Despite the Trump Administration’s unsuccessful attempts to fully repeal and replace the Affordable Care Act (the “ACA”), the Administration has continued to target the ACA. In the Administration’s latest salvo, the Centers for Medicare & Medicaid Services (“CMS”) announced in its Fiscal Year 2019 Performance Budget (the “Budget”) – as released by the federal Office of Management and Budget on February 12, 2018 and as discussed in greater detail in CMS’s Justification of Estimates for Appropriations Committee released last week – a proposal to “wind down” its financial support for the federal health insurance exchanges. Specifically, the Budget explains that if Congress repeals the ACA, CMS will withdraw its support of the federal exchanges by plan year 2020.
In the Budget, CMS requests funds totaling approximately $2.4 billion to continue certain operations of the various programs it administers, including Medicare, Medicaid, the Children’s Health Insurance Program, and the federal health insurance exchanges, marking a decrease of approximately $403.6 million from last year’s request. In connection with the proposed decrease, CMS plans the “wind down” of the federal exchanges for plan year 2020 as states transition to new Market-Based Health Care Grants. Ultimately, CMS hopes the Market-Based Health Care Grant Program will give states the ability to more effectively oversee their own insurance markets and expand enrollment options. However, CMS conditions its request by explaining that the Budget “assumes passage of legislation to repeal and replace Obamacare, which would phase down the Federal Exchanges as the new Market-Based Health Care grants become available in plan year 2020.”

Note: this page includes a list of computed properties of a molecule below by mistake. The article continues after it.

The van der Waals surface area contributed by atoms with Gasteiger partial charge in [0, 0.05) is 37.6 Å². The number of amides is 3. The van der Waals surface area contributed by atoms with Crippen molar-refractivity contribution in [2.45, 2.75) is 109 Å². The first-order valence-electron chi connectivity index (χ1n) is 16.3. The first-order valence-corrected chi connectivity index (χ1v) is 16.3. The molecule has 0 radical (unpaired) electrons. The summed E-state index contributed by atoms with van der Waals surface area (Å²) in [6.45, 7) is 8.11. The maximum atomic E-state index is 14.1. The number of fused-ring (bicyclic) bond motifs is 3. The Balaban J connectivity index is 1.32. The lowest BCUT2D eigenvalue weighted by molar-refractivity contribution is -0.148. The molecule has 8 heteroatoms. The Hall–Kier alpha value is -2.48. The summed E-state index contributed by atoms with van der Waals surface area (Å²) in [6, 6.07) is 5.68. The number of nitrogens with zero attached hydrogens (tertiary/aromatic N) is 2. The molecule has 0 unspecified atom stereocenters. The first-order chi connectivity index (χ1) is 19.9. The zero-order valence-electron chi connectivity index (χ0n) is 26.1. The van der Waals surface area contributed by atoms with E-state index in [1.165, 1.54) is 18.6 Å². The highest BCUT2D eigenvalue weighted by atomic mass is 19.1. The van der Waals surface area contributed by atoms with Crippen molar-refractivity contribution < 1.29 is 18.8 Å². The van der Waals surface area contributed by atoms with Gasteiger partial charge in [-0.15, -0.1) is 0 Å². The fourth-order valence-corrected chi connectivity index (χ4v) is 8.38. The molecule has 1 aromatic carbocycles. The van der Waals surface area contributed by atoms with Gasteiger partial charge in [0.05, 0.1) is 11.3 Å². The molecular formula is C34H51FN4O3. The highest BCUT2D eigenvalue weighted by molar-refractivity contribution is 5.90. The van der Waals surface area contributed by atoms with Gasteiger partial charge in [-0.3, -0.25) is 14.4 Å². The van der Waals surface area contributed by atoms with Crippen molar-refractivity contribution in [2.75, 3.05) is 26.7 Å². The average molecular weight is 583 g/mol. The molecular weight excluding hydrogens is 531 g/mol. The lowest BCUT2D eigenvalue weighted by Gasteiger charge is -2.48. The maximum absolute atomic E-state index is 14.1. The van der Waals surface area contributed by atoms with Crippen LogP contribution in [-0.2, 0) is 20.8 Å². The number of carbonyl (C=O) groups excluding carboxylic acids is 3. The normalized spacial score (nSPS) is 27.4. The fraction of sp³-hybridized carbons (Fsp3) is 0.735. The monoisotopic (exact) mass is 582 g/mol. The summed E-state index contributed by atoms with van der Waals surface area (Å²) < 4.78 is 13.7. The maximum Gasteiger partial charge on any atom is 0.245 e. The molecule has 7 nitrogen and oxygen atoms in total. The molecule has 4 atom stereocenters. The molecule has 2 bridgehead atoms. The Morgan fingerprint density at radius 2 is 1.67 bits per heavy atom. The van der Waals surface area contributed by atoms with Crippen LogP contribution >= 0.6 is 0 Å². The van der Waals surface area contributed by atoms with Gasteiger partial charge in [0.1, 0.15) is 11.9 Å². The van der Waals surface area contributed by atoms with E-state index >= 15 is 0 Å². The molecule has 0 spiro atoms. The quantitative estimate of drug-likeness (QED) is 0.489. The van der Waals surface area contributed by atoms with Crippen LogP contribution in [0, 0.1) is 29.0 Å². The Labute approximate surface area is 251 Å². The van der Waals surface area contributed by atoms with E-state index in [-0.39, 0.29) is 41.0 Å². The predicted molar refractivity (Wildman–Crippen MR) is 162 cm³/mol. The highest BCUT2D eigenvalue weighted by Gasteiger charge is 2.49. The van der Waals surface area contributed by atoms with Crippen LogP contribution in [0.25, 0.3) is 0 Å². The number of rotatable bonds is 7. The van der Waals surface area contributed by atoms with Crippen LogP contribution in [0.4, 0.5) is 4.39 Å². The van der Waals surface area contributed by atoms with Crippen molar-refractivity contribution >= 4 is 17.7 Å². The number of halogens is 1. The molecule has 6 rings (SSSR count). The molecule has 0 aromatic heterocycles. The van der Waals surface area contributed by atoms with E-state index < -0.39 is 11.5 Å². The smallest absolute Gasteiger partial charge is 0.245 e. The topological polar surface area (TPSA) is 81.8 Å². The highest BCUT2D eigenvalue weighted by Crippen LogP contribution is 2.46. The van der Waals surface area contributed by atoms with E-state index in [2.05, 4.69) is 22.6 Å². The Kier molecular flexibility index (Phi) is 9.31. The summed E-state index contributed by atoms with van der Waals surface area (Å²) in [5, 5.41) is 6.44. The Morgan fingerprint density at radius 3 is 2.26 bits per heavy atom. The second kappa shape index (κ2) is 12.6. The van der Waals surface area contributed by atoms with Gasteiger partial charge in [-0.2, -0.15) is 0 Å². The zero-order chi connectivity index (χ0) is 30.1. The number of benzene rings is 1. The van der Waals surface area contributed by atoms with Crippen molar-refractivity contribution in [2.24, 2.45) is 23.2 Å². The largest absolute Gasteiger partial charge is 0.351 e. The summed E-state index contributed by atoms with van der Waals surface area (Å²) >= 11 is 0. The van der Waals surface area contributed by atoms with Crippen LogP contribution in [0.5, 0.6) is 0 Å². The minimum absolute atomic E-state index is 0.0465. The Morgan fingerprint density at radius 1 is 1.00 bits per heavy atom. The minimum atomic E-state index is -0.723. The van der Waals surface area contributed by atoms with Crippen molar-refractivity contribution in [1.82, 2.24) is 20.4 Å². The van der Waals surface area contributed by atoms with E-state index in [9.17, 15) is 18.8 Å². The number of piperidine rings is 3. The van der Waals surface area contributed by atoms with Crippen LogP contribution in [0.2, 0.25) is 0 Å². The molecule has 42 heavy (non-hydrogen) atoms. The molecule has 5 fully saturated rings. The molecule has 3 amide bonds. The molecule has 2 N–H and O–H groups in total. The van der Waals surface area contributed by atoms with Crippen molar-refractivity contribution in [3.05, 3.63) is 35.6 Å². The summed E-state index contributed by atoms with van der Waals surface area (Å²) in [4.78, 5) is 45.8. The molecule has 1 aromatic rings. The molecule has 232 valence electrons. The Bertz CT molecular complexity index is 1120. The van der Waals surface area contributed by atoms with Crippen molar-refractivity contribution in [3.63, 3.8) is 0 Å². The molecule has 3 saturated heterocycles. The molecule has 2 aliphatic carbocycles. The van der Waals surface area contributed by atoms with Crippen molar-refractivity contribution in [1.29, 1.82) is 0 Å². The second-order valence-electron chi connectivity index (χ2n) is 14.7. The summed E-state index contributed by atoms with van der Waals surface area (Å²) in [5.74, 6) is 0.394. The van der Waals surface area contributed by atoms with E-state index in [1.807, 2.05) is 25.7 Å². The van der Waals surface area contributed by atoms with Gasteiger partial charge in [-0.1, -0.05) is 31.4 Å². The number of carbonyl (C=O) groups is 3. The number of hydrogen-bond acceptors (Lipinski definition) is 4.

The ACA currently allows each state the opportunity to establish its own health insurance exchange to help its citizens and small employers purchase affordable health insurance coverage. While some states have taken full advantage of this opportunity, such as California and New York, other states, such as Texas and Florida, still heavily rely on the federal exchanges to promote health insurance coverage for their citizens. Without the federal health insurance exchanges, the states that continue to rely solely on such exchanges may have a difficult time transitioning to CMS’s new Market-Based Health Care Grant Program.
In addition to the Budget, the White House budget blueprint, released earlier this year, discusses a two-part approach to repeal and replace the ACA, the first of which is the enactment of legislation modeled closely after the Graham-Cassidy-Heller-Johnson (“GCHJ”) bill as soon as possible, which will allow for the funding of CMS’s new Market-Based Health Care Grants to states. The second part of the two-step approach includes the enactment of additional reforms to address healthcare spending and establish support for the new GCHJ-like bill.
While it is difficult to predict whether CMS will be able to implement its plan to “wind down” the federal health exchanges, given Congress’ lack of success in recent months to repeal and replace the ACA, history suggests that this Administration will nonetheless persist in its efforts to dismantle the law.
 Department of Health and Human Services, Centers for Medicare & Medicaid Services, Fiscal Year 2019 Performance Budget (https://www.cms.gov/About-CMS/Agency-Information/PerformanceBudget/ Downloads/FY2019-CJ-Final.pdf)
 The Marketplace in your state, HealthCare.gov (https://www.healthcare.gov/marketplace-in-your-state/)
 An American Budget, Fiscal Year 2019 Budget of the U.S. Government, U.S. Office of Management and Budget (https://www.whitehouse.gov/wp-content/uploads/2018/02/msar-fy2019.pdf)